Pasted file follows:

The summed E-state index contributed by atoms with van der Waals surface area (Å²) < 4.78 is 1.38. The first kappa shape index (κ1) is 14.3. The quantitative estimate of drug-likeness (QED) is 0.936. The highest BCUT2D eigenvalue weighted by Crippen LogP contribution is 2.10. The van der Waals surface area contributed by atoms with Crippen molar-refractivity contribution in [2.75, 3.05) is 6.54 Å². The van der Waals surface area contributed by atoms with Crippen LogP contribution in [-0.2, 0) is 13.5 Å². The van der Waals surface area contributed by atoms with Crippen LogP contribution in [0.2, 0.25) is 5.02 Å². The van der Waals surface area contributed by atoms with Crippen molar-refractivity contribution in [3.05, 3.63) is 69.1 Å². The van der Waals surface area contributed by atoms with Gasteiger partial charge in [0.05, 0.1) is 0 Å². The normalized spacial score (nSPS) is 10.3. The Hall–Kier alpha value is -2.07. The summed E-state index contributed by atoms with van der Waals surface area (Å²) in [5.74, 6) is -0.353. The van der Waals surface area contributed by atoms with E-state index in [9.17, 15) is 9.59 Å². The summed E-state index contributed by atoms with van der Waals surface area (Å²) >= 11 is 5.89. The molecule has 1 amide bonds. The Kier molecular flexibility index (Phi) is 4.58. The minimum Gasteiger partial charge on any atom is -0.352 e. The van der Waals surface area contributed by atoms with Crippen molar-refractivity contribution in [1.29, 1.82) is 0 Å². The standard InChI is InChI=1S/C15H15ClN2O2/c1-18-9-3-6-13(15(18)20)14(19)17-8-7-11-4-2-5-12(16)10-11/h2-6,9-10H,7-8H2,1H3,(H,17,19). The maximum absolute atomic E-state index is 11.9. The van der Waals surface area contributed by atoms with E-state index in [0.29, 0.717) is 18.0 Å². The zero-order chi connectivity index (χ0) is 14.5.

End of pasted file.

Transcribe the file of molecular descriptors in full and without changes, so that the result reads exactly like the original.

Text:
The summed E-state index contributed by atoms with van der Waals surface area (Å²) < 4.78 is 1.38. The first kappa shape index (κ1) is 14.3. The quantitative estimate of drug-likeness (QED) is 0.936. The highest BCUT2D eigenvalue weighted by Crippen LogP contribution is 2.10. The van der Waals surface area contributed by atoms with Crippen molar-refractivity contribution in [2.75, 3.05) is 6.54 Å². The van der Waals surface area contributed by atoms with Crippen LogP contribution in [-0.2, 0) is 13.5 Å². The van der Waals surface area contributed by atoms with Crippen LogP contribution in [0.2, 0.25) is 5.02 Å². The van der Waals surface area contributed by atoms with Crippen molar-refractivity contribution in [3.05, 3.63) is 69.1 Å². The van der Waals surface area contributed by atoms with Gasteiger partial charge in [0.05, 0.1) is 0 Å². The normalized spacial score (nSPS) is 10.3. The Hall–Kier alpha value is -2.07. The summed E-state index contributed by atoms with van der Waals surface area (Å²) in [5.74, 6) is -0.353. The van der Waals surface area contributed by atoms with E-state index in [9.17, 15) is 9.59 Å². The summed E-state index contributed by atoms with van der Waals surface area (Å²) >= 11 is 5.89. The molecule has 1 amide bonds. The Kier molecular flexibility index (Phi) is 4.58. The minimum Gasteiger partial charge on any atom is -0.352 e. The van der Waals surface area contributed by atoms with Crippen molar-refractivity contribution in [1.29, 1.82) is 0 Å². The standard InChI is InChI=1S/C15H15ClN2O2/c1-18-9-3-6-13(15(18)20)14(19)17-8-7-11-4-2-5-12(16)10-11/h2-6,9-10H,7-8H2,1H3,(H,17,19). The maximum absolute atomic E-state index is 11.9. The van der Waals surface area contributed by atoms with E-state index in [0.29, 0.717) is 18.0 Å². The zero-order chi connectivity index (χ0) is 14.5.